“Mai tais,” Stone said. “It was the only Hawiian thing Fred could think of.”
“Me, too,” she said. “Where are you two from?”
“Atlanta,” Stone said. “And you?”
“Hartford, Connecticut,” she said, after a moment’s thought.
“How long have you been in Honolulu?” Dino asked.
“Only a few hours,” she said. “We’re just passing through.”
“What’s your final destination?”
“We haven’t decided yet.”
“ ‘We’? Did you bring along a husband?”
“I don’t have one of those. I’m traveling with a friend.”
“Did you arrive by air or sea?”
“So did we,” Dino said. Stone kicked him under the table.
“My friend has a Gulfstream.”
Stone shot Dino a glance before he could answer. “Bombardier,” Stone said. “It’s a Canadian aircraft.”
“I’m vaguely familiar,” she said.
“Does Felix enjoy air travel?”
“Sort of. He goes to sleep as soon as we’re wheels up.”
“Bob, too, but we didn’t bring him.”
“Where did you arrive from?” she asked.
“Manila. We started in Atlanta and flew east to Dubai, then onward.”
“So, we’re jets that pass in the night,” she said. “Do you ever get to Hartford?”
“Only once. Do you get to Atlanta?”
“I think we’ll be abroad for some time this trip,” she said.
“Sydney, I think. Marty hasn’t decided yet.”
“What business is Marty in?”
“He’s an investor.”
“So am I,” Stone said.
“How’d you make your fortune?” she asked.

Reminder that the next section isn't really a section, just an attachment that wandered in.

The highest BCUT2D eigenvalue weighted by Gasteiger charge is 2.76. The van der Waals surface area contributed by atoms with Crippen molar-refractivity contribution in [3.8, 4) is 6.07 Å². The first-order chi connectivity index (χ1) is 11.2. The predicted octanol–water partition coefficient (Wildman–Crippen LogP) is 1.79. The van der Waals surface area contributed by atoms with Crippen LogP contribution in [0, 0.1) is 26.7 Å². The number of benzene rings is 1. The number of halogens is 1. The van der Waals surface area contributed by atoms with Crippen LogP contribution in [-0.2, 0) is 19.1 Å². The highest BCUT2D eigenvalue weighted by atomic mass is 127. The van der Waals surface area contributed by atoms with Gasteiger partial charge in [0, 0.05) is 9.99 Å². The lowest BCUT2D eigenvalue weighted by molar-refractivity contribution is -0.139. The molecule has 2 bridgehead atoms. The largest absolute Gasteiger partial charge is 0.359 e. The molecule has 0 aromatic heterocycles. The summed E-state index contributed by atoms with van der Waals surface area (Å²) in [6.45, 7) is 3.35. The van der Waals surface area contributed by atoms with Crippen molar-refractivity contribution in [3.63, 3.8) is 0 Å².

“The old-fashioned way. I inherited it.”
“So effortless,” she said.
“Well, sort of. You have to keep your investment people from stealing from you, and that takes work.”
“Like that fellow in New York, recently. I can’t remember his name.”
“We’ve been traveling. Don’t get a lot of news. Don’t care about a lot of news, to tell you the truth.”
“Well, never mind, I won’t burden you with more.”
“Thank you so much. Another mai tai?”
She looked across the room. “My party is arriving,” she said, “so I won’t have time.”
“Another day,” Stone said. “In some port or other.”
She stood, and they stood with her.
“So nice to see you. Thanks for the drink.”
“Same here. Anytime,” Stone replied.
“Let’s go, Felix,” she said, and the dog obediently followed her.
“No leash,” Dino said.
“Funny, you were watching Felix, and I was watching her ass. What does that say about us?”
They finished dinner with Key lime pie. “I’ve had enough Hawaiian music for one evening,” Stone said. “Let’s have a nightcap at the bar.”
“Where’s the bar?” Dino asked.